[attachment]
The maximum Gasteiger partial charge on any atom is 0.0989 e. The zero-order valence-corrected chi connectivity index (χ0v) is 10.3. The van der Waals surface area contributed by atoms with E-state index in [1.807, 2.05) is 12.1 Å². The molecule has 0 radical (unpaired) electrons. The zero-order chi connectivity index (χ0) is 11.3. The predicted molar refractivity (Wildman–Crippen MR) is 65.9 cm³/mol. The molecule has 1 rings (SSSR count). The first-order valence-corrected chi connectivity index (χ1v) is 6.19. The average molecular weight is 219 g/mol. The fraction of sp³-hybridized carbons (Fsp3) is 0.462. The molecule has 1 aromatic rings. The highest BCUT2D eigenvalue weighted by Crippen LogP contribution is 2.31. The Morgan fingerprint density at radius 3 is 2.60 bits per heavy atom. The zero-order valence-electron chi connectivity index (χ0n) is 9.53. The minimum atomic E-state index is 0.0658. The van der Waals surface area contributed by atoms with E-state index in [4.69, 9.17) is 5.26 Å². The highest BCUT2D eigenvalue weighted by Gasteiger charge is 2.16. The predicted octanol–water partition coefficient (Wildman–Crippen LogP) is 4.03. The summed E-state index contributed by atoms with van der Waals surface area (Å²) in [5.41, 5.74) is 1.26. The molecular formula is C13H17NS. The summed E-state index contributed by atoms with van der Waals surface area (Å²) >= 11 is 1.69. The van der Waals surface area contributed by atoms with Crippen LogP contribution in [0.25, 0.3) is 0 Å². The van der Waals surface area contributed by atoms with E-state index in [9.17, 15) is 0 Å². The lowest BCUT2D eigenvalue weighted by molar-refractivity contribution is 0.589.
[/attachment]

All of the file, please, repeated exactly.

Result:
The maximum Gasteiger partial charge on any atom is 0.0989 e. The zero-order valence-corrected chi connectivity index (χ0v) is 10.3. The van der Waals surface area contributed by atoms with E-state index in [1.807, 2.05) is 12.1 Å². The molecule has 0 radical (unpaired) electrons. The zero-order chi connectivity index (χ0) is 11.3. The predicted molar refractivity (Wildman–Crippen MR) is 65.9 cm³/mol. The molecule has 1 rings (SSSR count). The first-order valence-corrected chi connectivity index (χ1v) is 6.19. The average molecular weight is 219 g/mol. The fraction of sp³-hybridized carbons (Fsp3) is 0.462. The molecule has 1 aromatic rings. The highest BCUT2D eigenvalue weighted by Crippen LogP contribution is 2.31. The Morgan fingerprint density at radius 3 is 2.60 bits per heavy atom. The zero-order valence-electron chi connectivity index (χ0n) is 9.53. The minimum atomic E-state index is 0.0658. The van der Waals surface area contributed by atoms with E-state index in [4.69, 9.17) is 5.26 Å². The highest BCUT2D eigenvalue weighted by Gasteiger charge is 2.16. The predicted octanol–water partition coefficient (Wildman–Crippen LogP) is 4.03. The summed E-state index contributed by atoms with van der Waals surface area (Å²) in [5.41, 5.74) is 1.26. The molecular formula is C13H17NS. The summed E-state index contributed by atoms with van der Waals surface area (Å²) >= 11 is 1.69. The van der Waals surface area contributed by atoms with Crippen LogP contribution in [0.25, 0.3) is 0 Å². The van der Waals surface area contributed by atoms with E-state index in [9.17, 15) is 0 Å². The lowest BCUT2D eigenvalue weighted by molar-refractivity contribution is 0.589.